Author: Greg Thomas
For probation/parole officers, supervising those on probation, parole or post-release can be a challenge. It’s even more of a challenge when those individuals are dealing with mental health issues. The NCDAC Division of Community Supervision is addressing that challenge with special training and creating mental health probation/parole officers.
Community Supervision has been working with the UNC School of Social Work to train probation/parole officers (PPOs) and chief probation/parole officers (CPPOs) to manage caseloads of people with serious mental illnesses and co-occurring substance use disorders. The training includes information on diagnoses, symptoms, assessment of functioning in areas of daily living, and strategies for encouraging treatment adherence.
“Our officers witness mental health issues on a daily basis,” said Tracy K. Lee, deputy secretary for Community Supervision.” If we equip our officers with the skills and training to recognize and address mental health issues, we can keep our communities even safer and make greater improvements in the lives of those we supervise.”
Community Supervision holds ongoing training for officers and is dedicated to expanding those efforts across the state. Fourteen counties were added this summer for a total of 38 that now have specially trained officers and chiefs.
“We’ve worked very hard to better prepare our officers with helping this special population,” said Sonya Brown, social work administrator with Community Supervision. “Those with mental health issues present special challenges, and the better strategies and tactics we have to address that will result in better outcomes for those under supervision and help build safer communities.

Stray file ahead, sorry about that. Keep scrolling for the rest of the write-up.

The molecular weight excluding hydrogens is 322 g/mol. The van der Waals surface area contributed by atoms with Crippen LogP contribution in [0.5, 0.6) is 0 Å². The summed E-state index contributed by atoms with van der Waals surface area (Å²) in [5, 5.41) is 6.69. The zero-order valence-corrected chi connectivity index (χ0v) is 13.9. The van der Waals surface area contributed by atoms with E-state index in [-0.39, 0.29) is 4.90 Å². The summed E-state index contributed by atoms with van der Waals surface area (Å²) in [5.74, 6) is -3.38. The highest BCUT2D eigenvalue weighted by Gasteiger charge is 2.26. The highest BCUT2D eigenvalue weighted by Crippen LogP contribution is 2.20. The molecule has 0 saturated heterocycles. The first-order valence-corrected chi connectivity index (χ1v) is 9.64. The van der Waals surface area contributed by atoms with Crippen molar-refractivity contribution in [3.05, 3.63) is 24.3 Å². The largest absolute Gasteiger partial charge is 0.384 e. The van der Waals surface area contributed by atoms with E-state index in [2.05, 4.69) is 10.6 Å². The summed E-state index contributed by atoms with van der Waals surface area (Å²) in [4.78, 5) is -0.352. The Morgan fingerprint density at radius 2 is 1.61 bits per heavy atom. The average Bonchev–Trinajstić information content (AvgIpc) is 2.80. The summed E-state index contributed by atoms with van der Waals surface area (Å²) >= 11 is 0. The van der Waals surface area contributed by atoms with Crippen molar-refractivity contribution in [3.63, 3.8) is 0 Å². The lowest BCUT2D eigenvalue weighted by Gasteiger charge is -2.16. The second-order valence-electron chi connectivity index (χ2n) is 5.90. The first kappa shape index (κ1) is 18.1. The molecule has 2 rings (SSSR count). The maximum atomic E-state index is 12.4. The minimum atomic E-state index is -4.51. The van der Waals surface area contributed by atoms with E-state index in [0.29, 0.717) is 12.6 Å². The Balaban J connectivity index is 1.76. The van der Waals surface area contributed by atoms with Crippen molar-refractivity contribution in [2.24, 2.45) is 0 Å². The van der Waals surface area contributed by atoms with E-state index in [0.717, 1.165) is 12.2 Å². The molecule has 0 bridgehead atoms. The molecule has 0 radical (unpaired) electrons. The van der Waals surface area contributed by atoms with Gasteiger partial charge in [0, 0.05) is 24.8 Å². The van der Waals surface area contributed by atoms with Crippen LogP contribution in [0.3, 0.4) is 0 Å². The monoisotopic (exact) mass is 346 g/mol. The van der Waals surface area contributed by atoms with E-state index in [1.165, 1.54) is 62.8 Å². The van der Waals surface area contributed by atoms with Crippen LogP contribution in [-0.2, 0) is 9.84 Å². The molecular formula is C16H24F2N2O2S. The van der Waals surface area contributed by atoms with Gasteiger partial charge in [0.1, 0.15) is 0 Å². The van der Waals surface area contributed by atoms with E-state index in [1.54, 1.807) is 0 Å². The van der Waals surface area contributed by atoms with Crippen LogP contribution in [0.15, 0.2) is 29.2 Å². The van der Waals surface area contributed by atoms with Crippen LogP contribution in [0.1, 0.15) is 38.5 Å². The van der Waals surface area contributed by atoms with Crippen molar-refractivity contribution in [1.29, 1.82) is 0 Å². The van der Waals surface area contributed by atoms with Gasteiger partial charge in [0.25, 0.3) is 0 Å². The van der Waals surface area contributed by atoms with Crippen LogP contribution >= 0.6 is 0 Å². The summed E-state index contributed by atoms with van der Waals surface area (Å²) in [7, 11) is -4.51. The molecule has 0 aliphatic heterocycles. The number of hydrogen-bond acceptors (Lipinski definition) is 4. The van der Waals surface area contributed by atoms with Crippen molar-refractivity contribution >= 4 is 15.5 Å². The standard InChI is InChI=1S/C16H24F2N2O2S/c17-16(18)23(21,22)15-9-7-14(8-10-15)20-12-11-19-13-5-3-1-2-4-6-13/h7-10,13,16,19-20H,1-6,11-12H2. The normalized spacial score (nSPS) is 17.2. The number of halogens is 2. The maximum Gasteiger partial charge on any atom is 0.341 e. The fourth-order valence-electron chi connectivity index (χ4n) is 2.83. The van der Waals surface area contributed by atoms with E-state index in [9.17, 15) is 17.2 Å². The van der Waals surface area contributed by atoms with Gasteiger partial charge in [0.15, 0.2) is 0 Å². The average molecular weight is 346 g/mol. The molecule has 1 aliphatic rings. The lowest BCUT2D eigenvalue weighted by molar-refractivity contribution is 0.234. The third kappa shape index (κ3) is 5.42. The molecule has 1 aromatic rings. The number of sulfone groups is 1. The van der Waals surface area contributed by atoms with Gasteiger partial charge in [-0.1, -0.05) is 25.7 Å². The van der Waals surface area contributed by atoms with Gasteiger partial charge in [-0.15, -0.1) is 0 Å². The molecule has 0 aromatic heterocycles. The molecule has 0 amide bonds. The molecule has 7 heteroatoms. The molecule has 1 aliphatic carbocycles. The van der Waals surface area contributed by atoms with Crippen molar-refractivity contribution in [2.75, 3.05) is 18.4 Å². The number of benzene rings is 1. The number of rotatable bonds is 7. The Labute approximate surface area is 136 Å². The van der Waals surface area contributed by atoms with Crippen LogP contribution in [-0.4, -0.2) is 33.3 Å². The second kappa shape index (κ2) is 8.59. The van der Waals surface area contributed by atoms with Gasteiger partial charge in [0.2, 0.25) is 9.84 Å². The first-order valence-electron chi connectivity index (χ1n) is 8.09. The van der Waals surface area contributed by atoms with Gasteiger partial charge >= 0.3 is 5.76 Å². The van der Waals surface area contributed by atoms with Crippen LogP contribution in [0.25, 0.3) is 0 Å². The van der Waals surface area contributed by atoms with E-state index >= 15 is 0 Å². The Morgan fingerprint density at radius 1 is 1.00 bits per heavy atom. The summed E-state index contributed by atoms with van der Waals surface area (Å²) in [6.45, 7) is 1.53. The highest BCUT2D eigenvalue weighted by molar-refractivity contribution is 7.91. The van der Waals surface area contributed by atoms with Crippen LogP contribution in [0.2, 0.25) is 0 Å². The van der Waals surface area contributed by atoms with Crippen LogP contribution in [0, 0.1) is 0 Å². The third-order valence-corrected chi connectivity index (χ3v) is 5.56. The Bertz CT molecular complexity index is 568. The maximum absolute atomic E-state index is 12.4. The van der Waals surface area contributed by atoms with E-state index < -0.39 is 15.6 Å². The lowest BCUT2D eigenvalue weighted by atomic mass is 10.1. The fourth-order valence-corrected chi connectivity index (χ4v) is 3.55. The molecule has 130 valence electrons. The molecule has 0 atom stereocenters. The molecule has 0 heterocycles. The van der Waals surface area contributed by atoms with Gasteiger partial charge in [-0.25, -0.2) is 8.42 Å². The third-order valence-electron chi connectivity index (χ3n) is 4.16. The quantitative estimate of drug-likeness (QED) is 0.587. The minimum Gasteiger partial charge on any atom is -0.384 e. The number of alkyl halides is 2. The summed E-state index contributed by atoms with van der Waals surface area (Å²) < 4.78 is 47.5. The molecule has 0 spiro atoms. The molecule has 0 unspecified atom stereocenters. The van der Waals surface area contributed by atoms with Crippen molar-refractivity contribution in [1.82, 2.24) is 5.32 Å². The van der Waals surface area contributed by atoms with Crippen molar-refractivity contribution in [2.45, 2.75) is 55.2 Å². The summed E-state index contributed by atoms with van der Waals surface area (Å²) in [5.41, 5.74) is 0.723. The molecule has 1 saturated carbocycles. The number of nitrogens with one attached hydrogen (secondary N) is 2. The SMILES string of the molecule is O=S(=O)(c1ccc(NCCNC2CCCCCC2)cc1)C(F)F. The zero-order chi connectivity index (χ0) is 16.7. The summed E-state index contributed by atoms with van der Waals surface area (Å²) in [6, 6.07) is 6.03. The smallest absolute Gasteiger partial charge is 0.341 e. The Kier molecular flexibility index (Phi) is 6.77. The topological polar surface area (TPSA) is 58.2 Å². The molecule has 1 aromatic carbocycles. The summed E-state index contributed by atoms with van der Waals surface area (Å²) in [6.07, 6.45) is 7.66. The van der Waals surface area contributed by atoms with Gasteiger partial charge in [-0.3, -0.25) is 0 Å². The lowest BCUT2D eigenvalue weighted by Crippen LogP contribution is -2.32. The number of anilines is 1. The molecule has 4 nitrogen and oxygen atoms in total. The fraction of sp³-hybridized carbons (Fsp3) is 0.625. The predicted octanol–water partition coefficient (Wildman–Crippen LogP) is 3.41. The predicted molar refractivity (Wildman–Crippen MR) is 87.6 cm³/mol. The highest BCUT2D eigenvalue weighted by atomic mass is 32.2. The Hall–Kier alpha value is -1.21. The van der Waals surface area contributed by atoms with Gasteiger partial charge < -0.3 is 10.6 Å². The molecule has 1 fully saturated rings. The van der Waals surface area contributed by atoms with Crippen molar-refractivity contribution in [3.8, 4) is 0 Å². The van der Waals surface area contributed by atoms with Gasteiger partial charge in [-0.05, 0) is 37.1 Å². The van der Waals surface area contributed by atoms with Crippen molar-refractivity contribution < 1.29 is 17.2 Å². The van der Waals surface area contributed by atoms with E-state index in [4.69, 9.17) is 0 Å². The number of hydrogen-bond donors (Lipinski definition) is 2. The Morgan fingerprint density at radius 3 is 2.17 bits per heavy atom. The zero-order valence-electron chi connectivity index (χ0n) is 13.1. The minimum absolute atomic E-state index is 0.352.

The North Carolina model for Specialty Mental Health Probation is a multi-faceted approach that includes:
• Exclusive caseloads of people with serious mental illnesses and co-occurring substance use disorders;
• A reduced caseload size for officers;
• On-going behavioral health and illness management training for officers and chiefs
• Active collaboration with community resources to connect people to services and recovery supports;
• A problem-solving supervision approach to address treatment or medication non-adherence;
• Monthly clinical consultations from a licensed mental health professional for officers and chiefs; and
• Stakeholder engagement events to begin building relationships between Community Supervision staff and community-based service providers.
Officers say that while the specialty caseloads can be very challenging, they can also be very rewarding.
“Mental health conditions are increasing in the people we supervise, and we need officers who have awareness of local and regional resources as well as understand that those cases need extra compassion to increase their odds for success,” said District 17 Chief Probation/Parole Officer (CPPO) Jason Gibson. “Having the training to safely interact with people in a mental health crisis ensures people get the treatment and support they need.
Currently, more than 90 PPOs and CPPOs are managing caseloads of people with serious mental illnesses and DCS will continue to expand that capacity.